RELATED: On our premium site, myAJC.com: Omari Hardwick, ‘Power’ player, never travels without a hat

The Power season finale airs Sept. 3 at 9 p.m. ET on Starz.

This story originally published at EW.com.

Taylor Swift teases fans with snaky return to social media

Published: Monday, August 21, 2017 @ 4:42 PM

7 Fun Facts About the Life of Taylor Swift

Days after surprising fans by disappearing from social media and having her website go dark, Taylor Swift is returning with a few selective images.

Billboard reported Friday that Swift deleted her profile picture on her Twitter, Tumblr and Facebook pages, and her official website went black.

Swifties -- Swift’s fan base -- speculated about the change. Three years ago on Aug. 18, she released her single “Shake It Off,” leading some to think it was tied to the anniversary of the release.

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Others thought she was teasing a new music project fans are calling TS6, after what will be her sixth studio album.

All fans got a hint Monday when clips of the tail of what looks like a snake or some other reptile appeared on her social media pages, according to CNN

The snake imagery could be Swift taking a jab at the snake label she has been given in recent years, notably by Kim Kardashian. In 2016, Kardashian “exposed” Swift for her story about not giving Kanye West approval to reference her in a song. Kardashian posted a series of Snapchat videos showing West speaking to Swift over the phone and getting her permission to reference their feud in his song “Famous.”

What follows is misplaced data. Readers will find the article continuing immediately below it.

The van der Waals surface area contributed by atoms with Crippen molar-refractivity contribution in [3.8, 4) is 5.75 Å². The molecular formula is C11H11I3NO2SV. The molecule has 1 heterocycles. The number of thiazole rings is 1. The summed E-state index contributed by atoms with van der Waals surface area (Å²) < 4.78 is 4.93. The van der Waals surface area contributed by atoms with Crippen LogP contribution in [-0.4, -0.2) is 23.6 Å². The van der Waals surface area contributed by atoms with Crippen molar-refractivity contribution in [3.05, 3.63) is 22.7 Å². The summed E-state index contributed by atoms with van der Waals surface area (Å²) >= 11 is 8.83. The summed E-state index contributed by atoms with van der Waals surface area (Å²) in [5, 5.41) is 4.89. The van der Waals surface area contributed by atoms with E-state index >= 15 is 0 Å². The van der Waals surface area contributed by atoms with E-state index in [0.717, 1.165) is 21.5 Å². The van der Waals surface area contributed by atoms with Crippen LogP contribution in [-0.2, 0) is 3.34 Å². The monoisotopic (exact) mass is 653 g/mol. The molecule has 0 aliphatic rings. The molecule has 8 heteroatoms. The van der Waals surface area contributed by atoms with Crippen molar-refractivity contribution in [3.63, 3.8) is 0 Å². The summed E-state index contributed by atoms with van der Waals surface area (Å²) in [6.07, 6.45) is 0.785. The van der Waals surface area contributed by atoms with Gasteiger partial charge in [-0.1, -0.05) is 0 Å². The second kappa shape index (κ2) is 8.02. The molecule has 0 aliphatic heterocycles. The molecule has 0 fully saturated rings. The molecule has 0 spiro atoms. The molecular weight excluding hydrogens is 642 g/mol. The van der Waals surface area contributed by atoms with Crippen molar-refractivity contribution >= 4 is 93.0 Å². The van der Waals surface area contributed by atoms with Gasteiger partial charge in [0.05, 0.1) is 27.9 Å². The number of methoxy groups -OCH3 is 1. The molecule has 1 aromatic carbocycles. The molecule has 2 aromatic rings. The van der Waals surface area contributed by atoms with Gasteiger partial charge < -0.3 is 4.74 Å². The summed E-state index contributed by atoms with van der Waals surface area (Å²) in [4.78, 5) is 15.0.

Related: Taylor Swift wipes social media accounts; website goes dark

“I feel like me and Taylor might still have sex / I made that (expletive) famous,” West says in the song.

“I mean, what’s dope about the line is it’s very tongue-and-cheek either way,” Swift was heard telling West over the phone. “And I really appreciate you telling me about it, that’s really nice.”

Joseph Kahn, who directed Swift’s “Bad Blood” music video and others in 2015, linked to the singer’s tweet with the reptilian video and only commented with a smiley face.

He also teased something from Swift coming at noon, but nothing has shown up on her social media pages since the video post.

“People shouldn’t take my tweets literally, metaphorically, alliteratively, seriously, or ironically,” Kahn said nearly 20 minutes past noon.

Her official website remains black.

The social media change comes after a jury sided with Swift in in her suit against radio DJ David Mueller who she said groped her at a pre-concert photo-op. Judge William J. Martinez ordered Mueller to pay Swift a symbolic $1.

Swift, her record label, Big Machine Label Group, and her representative have not commented on the changes on her social media platforms.

Taylor Swift may be teasing a new project on social media.(Larry Busacca/Getty Images/Getty Images)